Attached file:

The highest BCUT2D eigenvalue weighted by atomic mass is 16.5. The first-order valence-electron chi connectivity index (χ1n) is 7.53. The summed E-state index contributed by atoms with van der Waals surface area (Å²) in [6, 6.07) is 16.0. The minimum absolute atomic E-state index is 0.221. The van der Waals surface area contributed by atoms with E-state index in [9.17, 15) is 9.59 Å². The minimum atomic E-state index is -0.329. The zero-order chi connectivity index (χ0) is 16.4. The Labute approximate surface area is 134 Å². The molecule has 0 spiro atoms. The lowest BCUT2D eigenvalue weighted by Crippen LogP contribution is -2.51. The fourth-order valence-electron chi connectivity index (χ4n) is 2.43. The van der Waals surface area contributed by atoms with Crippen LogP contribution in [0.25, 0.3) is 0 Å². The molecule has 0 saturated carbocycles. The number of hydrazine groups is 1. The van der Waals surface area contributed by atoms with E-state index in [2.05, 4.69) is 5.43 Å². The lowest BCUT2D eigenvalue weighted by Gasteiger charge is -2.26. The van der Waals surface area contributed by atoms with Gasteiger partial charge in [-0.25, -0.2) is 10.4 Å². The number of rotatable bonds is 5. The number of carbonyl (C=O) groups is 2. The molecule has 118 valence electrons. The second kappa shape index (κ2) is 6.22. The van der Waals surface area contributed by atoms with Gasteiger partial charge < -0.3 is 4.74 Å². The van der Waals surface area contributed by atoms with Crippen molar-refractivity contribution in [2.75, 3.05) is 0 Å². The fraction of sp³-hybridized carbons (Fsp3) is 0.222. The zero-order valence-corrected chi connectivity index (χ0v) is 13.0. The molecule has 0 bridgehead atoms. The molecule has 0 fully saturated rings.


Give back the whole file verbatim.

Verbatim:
The highest BCUT2D eigenvalue weighted by atomic mass is 16.5. The first-order valence-electron chi connectivity index (χ1n) is 7.53. The summed E-state index contributed by atoms with van der Waals surface area (Å²) in [6, 6.07) is 16.0. The minimum absolute atomic E-state index is 0.221. The van der Waals surface area contributed by atoms with E-state index in [9.17, 15) is 9.59 Å². The minimum atomic E-state index is -0.329. The zero-order chi connectivity index (χ0) is 16.4. The Labute approximate surface area is 134 Å². The molecule has 0 spiro atoms. The lowest BCUT2D eigenvalue weighted by Crippen LogP contribution is -2.51. The fourth-order valence-electron chi connectivity index (χ4n) is 2.43. The van der Waals surface area contributed by atoms with Crippen LogP contribution in [0.25, 0.3) is 0 Å². The molecule has 0 saturated carbocycles. The number of hydrazine groups is 1. The van der Waals surface area contributed by atoms with E-state index in [2.05, 4.69) is 5.43 Å². The lowest BCUT2D eigenvalue weighted by Gasteiger charge is -2.26. The van der Waals surface area contributed by atoms with Gasteiger partial charge in [-0.25, -0.2) is 10.4 Å². The number of rotatable bonds is 5. The number of carbonyl (C=O) groups is 2. The molecule has 118 valence electrons. The second kappa shape index (κ2) is 6.22. The van der Waals surface area contributed by atoms with Gasteiger partial charge < -0.3 is 4.74 Å². The van der Waals surface area contributed by atoms with Crippen molar-refractivity contribution in [2.75, 3.05) is 0 Å². The fraction of sp³-hybridized carbons (Fsp3) is 0.222. The zero-order valence-corrected chi connectivity index (χ0v) is 13.0. The molecule has 0 bridgehead atoms. The molecule has 0 fully saturated rings.